I always get a kick out of reminding myself that First, the 1976 perfume from Van Cleef & Arpels, is a Jean-Claude Ellena creation. There's nothing about the classic and ornate floral powerhouse composition that hints towards the sheer and airy direction Ellena took later in his career.
Once again I find myself having to call a perfume bottle that's younger than my little sister "vintage", but what I have on hand is some decidedly older extrait de parfum, so vintage it is. Of course, First is still in production today and the good people of Van Cleef and Arpels have been nice enough to keep offering the parfum ($175, 0.5oz at Neiman Marcus and Bergdorf Goodman). I've only tried the newer First in EDP or EDT and it's still impressive and even formidable, though obviously thinner. I also have a mini of the EDT from the early 1980s, and I have to admit that I suspect I like it better than the parfum, though I tend to layer them for longevity.
Like many among us who suffer from Fear Of Aldehydes (see March's review on the Posse), it took me years to come around and surrender to First's charm. It's the same story as with other classics of a certain age: I needed to sniff my way around the world and back before I really got what Ellena did for Van Cleef & Arpels: he sort of reinvented jasmine. You can read more about it in Victoria's review on Bois de Jasmin.
There are a couple of words that appear again and again in discussions of First: radiant and sunlight. I can't find better ones myself. Most of us will not get to own and wear a piece of Van Cleef & Arpels jewelry in this lifetime (I do have hopes for my next incarnation, though). The beauty of first on its opulent bouquet is as close as we can come. It has something to do with the way the jasmine and narcissus are paired and come alive on skin. It's a little burst of charm and beauty: a bit Old World, very well-bred, like perfect manners that accompany true kindness and a sunny disposition (yes, I've been watching too much footage of Duchess Kate).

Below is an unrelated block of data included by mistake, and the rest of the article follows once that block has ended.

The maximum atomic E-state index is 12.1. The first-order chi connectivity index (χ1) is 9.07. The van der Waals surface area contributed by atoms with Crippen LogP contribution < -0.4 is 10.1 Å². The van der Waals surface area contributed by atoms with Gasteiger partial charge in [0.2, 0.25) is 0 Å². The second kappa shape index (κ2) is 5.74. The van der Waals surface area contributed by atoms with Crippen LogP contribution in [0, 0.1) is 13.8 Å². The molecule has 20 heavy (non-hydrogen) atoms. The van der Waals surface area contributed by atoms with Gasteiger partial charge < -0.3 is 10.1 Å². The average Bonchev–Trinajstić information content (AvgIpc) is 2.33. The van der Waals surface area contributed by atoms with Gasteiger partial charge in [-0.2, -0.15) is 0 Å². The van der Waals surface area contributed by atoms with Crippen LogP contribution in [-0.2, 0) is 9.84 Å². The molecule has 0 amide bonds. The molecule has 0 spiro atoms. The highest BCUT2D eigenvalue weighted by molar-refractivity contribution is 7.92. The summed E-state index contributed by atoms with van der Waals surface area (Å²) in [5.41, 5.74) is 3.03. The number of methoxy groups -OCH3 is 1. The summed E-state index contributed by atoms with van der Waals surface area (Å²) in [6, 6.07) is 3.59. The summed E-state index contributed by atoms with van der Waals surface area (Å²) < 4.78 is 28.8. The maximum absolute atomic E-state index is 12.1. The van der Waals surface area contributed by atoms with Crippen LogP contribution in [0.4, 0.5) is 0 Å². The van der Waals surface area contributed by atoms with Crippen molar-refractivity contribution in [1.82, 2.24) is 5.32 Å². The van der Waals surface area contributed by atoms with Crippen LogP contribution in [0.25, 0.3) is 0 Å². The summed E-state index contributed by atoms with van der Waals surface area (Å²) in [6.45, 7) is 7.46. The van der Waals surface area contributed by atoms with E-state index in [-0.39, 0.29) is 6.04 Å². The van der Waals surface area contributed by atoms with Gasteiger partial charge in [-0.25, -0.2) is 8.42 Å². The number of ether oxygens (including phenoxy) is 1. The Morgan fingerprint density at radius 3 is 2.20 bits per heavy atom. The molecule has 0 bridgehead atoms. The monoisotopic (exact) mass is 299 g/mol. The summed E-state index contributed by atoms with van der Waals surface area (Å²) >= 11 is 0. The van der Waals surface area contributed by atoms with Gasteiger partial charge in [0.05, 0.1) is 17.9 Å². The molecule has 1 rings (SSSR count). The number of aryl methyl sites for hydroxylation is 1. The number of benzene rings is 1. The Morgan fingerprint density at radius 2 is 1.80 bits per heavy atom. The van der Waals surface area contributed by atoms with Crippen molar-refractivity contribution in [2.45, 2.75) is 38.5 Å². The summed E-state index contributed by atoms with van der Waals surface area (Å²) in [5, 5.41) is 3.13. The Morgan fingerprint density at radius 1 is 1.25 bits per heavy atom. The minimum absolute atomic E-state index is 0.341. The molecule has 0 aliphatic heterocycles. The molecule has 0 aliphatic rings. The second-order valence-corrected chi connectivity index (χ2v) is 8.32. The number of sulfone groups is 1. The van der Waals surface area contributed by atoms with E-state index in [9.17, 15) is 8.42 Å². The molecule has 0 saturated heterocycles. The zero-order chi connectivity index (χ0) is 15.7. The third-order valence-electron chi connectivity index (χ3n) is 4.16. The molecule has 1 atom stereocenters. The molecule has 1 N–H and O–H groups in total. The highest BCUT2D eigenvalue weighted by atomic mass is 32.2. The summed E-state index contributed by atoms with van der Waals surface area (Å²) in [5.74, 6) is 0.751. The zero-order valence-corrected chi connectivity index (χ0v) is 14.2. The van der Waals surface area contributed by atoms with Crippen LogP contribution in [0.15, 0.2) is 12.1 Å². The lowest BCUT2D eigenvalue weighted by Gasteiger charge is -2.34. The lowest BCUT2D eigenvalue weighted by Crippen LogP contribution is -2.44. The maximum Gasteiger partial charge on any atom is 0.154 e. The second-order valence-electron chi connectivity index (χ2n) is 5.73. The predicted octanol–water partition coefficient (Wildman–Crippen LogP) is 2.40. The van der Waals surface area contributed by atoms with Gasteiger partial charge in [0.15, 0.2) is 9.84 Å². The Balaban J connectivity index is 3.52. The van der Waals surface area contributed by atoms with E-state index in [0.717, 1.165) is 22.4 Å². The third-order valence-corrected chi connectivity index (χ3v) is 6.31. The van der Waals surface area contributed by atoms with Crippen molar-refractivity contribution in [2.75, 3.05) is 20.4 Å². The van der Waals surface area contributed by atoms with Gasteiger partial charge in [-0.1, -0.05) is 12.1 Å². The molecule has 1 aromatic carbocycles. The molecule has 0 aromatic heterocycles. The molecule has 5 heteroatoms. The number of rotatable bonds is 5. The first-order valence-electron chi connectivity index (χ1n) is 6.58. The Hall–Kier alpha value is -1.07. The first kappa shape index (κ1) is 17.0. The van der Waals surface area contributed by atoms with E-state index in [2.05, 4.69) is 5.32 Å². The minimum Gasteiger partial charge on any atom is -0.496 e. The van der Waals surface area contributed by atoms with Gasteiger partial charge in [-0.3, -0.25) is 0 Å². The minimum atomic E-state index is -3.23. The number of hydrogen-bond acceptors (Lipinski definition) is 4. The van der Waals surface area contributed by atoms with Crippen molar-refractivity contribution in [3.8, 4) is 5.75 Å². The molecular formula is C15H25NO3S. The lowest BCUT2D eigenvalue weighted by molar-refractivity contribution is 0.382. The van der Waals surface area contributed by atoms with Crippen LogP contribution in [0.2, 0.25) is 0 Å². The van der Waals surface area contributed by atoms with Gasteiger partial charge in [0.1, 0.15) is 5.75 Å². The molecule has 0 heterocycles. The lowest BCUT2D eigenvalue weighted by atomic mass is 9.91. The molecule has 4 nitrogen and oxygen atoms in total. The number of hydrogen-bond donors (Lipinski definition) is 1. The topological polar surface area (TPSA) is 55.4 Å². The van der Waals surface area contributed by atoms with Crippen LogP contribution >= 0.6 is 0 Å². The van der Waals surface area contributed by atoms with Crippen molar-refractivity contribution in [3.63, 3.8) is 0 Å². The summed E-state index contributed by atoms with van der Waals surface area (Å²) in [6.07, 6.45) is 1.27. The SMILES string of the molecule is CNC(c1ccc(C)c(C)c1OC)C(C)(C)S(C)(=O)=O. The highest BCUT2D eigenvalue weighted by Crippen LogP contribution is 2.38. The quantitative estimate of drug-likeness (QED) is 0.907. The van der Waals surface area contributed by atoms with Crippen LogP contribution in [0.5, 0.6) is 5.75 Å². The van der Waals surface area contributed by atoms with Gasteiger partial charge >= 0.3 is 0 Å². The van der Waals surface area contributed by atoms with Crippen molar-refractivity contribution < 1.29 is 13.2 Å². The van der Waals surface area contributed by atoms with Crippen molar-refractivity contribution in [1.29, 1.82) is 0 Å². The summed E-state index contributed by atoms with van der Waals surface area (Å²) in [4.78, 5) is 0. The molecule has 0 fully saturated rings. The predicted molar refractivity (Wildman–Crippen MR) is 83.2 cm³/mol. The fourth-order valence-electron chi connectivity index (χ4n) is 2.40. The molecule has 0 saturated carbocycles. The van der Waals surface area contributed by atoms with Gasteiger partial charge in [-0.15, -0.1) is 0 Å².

It's worth repeating: the big difference between First and other aldehydic-floral perfumes such as Chanel No.5 or Lanvin Arpege is the way the jasmine note is created and treated. The older classics make it a point not to let any one flower steal the show. They're blended and woven together into the silkiest fabric. If this Van Cliff & Arpel fragrance were a gemstone it would have been a yellow diamond. A big one.
The dry-down of First is warm and sandalwoody and my old extrait is also a little animalic, or maybe that's just the way the juice has aged. It's more ambery and creamy than No. 5 but maintains the patrician bone structure and never goes all the way into cuddly territory. First is a thing of beauty in every form I've encountered, which makes me wonder if I need to stockpile against future tinkering and sellouts.
Notes: aldehyde complex, peach, raspberry, hyacinth, jasmine, rose, muguet, tuberose, orris, orchid, carnation, vetiver, musk, amber, oakmoss, honey, civet, sandalwood.
Van Cleef & Arpels ads (vintage and new) of the perfume and jewelry via hprints.com, couleurparfum.com, and adblog.com.